“If [these cells] can survive from the fallopian tube to the ovary, there’s a chance they’re going to form cancer,” Flanigan said. “This mutation is present in 95 percent of patients diagnosed with ovarian cancer. We’re sure it’s part of the cause of the cancer.”

It seems the way these rogue fallopian tube cells find their way into the ovary is through a natural breach formed during the menstrual cycle, Flanigan said.

During the menstrual cycle, an ovarian follicle erupts to release an egg. This process removes the top layer of cells from the ovary and also releases a bunch of molecules that provide support to surrounding cells, Flanigan said.

Mutated fallopian tube cells find their way into this opening in the ovary and implant themselves. Eventually, the layer of missing ovarian cells heals itself, which encloses the fallopian tube cells in their new environment and eventually leads to ovarian cancer, Flanigan said.  

Flanigan is studying the “follicular fluid” that is released when the ovarian follicle bursts. The Kreeger Lab has found follicular fluid helps the survival of fallopian tube cells and helps cells floating in suspension grab onto their neighbors to form clusters.

Follicular fluid contains several hundred molecules, and Flanigan is trying to determine which of these are critical to prolonging fallopian tube cell survival.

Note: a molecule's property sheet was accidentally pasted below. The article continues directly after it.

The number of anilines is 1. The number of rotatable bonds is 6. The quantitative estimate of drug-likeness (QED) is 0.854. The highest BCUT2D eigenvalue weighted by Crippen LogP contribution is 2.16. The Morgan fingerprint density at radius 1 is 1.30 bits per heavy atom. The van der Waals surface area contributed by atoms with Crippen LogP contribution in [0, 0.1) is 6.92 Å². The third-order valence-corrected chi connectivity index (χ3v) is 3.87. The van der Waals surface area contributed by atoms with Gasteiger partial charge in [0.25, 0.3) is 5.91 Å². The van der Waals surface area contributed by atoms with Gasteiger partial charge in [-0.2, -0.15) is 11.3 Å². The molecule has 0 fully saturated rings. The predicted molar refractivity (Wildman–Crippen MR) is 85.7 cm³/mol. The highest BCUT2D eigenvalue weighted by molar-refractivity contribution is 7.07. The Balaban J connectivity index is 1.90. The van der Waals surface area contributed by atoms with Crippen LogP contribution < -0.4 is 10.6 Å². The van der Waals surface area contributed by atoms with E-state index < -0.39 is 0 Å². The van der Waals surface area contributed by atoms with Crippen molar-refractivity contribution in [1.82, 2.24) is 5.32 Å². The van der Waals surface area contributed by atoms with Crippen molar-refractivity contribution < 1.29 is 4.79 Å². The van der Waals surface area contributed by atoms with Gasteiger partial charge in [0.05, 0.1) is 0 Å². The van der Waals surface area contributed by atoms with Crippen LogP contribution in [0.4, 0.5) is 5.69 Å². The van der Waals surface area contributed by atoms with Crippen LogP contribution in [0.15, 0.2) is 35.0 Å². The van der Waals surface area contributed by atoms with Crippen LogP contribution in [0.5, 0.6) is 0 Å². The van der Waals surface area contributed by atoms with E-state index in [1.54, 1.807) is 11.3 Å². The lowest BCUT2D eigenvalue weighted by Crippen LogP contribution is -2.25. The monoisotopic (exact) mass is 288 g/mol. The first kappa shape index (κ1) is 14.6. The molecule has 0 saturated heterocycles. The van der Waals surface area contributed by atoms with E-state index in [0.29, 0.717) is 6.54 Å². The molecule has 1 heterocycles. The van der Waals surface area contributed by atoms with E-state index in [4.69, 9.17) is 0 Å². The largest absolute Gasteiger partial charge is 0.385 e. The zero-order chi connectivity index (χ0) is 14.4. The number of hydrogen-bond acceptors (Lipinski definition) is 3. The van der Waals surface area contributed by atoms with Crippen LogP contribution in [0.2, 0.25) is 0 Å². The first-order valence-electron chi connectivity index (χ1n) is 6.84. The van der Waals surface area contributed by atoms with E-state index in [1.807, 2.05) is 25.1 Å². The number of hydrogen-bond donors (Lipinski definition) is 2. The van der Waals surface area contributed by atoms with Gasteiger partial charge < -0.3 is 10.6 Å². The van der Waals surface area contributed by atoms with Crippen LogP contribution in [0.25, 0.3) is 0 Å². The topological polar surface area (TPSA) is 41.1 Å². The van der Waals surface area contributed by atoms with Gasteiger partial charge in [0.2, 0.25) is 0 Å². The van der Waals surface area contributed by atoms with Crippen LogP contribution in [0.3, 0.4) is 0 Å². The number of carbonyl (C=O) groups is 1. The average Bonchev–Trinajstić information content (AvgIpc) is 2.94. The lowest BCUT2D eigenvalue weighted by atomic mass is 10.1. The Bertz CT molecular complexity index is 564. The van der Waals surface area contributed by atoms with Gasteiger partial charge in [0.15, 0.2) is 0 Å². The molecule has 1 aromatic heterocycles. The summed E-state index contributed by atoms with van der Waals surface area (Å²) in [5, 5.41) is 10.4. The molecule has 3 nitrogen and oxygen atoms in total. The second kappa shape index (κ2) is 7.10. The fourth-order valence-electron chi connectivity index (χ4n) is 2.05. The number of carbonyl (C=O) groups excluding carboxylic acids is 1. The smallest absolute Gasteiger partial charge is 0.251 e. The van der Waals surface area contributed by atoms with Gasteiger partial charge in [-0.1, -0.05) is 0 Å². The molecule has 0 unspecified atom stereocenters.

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In the lab, Flanigan takes mutated fallopian tube cells and simulates them floating to the ovary. He coats the bottom of a petri dish with a hydrophobic coating that prevents cellular attachment so that these cells have to float in isolation.

Flanigan can then test how the fallopian tube cells react when exposed to different combinations of the follicular fluid molecules. Flanigan hopes to identify the fraction of the follicular fluid that contributes to the fallopian tube survival advantage, which will help pin down the actual mechanisms that are taking place.

Flanigan’s mentor, Andy Fleszar, a biomedical engineering doctoral student, stressed how important understanding these aspects of the ovary microenvironment are to the project’s overall goal.

“Earlier detection of ovarian cancer could lead to a significant increase in its survival rate, however, before we can achieve earlier diagnoses, we need to gain a better understanding of early-stage ovarian cancer progression,” Fleszar said.

Flanigan has enjoyed his time with the Kreeger Lab and thinks his undergraduate research experience has played a big role in his development as a student. 

Flanigan stressed there are undergraduate research positions at UW for virtually every topic and the best way to get involved is to find a project you’re interested in and communicate your interest to the project’s principal investigator.

Flanigan plans to continue his education and eventually get a PhD in biomedical engineering. He wants to become a researcher who focuses on early medical diagnoses and treatments.

“Without [the undergraduate research experience] I don’t think I could really go on to what I want to do next,” Flanigan said.